Sourcery by Sir Terry Pratchett

(mild spoilers)

One of the fascinating things about reading Pratchett’s career as a whole is that you get to see where he had an idea, maybe didn’t quite like what he did with it or saw other possibilities, and therefore did it again. Sourcery is a prime example, and an enjoyable read in its own right too.

Sourcery is the tale of Coin, born the eighth son of an eight son of an eight son. By the laws of Discworld, the eight son of an eight son is a wizard, and the eight son of one such is a Sourcerer – not just a wizard who uses magic, but an actual source of magic himself. There hadn’t been one on the Disc for a long, long time, as their tendency to reshape reality nearly destroyed the whole thing, leading wizards to forbid sexual relations to ensure no such could be born. Coin’s father, hounded by the wizards for falling in love and having children, decides to shape Coin’s destiny so that he takes the father’s revenge.

Got that? In the middle of that is poor old Rincewind, trying once again to save civilisation stay alive. The only things he’s got on his side are an opinionated hat, a barbarian hero who’s actually a grocer’s son, and a hairdresser who’s actually a barbarian hero.

Riotous behaviour ensues.

Anyway, in a lot of ways, Sourcery feels like a mash up of The Light Fantastic and Equal Rites in terms of ideas. It has The Light Fantastic’s riffing on Armageddon scenarios and barbarians mixed with Equal Rites‘ use of the idea of the young inheriting a wizard’s staff, power, and burdens. The result is a book that very much lives in conversation with the author’s other works.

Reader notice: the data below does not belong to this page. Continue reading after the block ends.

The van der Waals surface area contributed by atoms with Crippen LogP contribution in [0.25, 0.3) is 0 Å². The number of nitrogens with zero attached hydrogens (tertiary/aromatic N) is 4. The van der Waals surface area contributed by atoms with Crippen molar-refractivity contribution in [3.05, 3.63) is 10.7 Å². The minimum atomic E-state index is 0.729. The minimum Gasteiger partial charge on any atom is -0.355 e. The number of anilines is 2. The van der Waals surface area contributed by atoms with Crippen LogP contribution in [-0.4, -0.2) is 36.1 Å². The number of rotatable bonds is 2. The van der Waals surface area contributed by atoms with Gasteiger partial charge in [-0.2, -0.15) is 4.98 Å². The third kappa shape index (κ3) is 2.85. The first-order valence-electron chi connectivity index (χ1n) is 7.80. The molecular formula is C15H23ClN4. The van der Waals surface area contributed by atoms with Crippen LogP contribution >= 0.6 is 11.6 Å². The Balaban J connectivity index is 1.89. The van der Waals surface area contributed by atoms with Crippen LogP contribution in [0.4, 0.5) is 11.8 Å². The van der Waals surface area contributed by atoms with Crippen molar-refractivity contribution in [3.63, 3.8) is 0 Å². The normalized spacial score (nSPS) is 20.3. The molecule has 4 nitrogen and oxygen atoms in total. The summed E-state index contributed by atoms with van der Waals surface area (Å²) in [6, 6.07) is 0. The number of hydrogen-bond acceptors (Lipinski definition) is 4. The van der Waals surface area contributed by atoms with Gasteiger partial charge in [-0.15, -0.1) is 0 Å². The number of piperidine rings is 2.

I’m not sure that’s to its favour in terms of the comparisons it evokes. It doesn’t help that while The Light Fantastic and Equal Rites contained scene-stealing characters who deservedly went on to be titans of the world, nobody introduced in Sourcery is on that level. There’s a lot of decent new characters, but none that rise above the others. Conina was probably my favourite, but that’s probably because I like hot kickass women. She never got much depth. Njel was an interesting idea that didn’t quite land. The Grand Vizier was metaphorically and literally a hatstand. The wizards were, well, wizards. And while Sir Pterry says he learnt plotting while writing Sourcery, it’s not a fantastic plot.

Which means that Sourcery come down to the ideas, the jokes, and the individual scenes.

And there are some good ones. But when I start to type about one to tell you how fantastic it is, a little voice in me goes “but it’s not that great”. And part of that’s me comparing things to the books that came before. The scenes in which the wizards realise that the utopia of magic ushered in by a Sourcerer is becoming a nightmare are very good, the highlight of the book. It’s unfortunate they do not happen to the characters we’re meant to care about. There are lots of fun scenes though. The burning of the library is my favourite, but Conina has a lot of good action scenes, and Rincewind had a lot of good bitterness about being anywhere near them.

Sourcery is a fun read. But it struggles to be more. In many ways it was Pratchett’s most ambitious book to that point; the biggest cast, the most plot strands (one of them would get expanded on in Good Omens). He cast a satirical eye at some of Sword & Sorcery’s exoticist stereotypes he’d done relatively little with, and some of the sexist ones with Conina the barbarian hairdresser, making it the most ambitious in that respect too. I don’t think he quite nailed the landings but the attempts themselves were something. And in a way, I think perhaps he was bored with the playgrounds of Sword & Sorcery parody as he rarely returned afterwards. Perhaps that had something to do with it too.

As such, I must say that Sourcery is probably best enjoyed as part of the Discworld’s arc, knowing everything that came before and would come after. But it is a good book in its own right.

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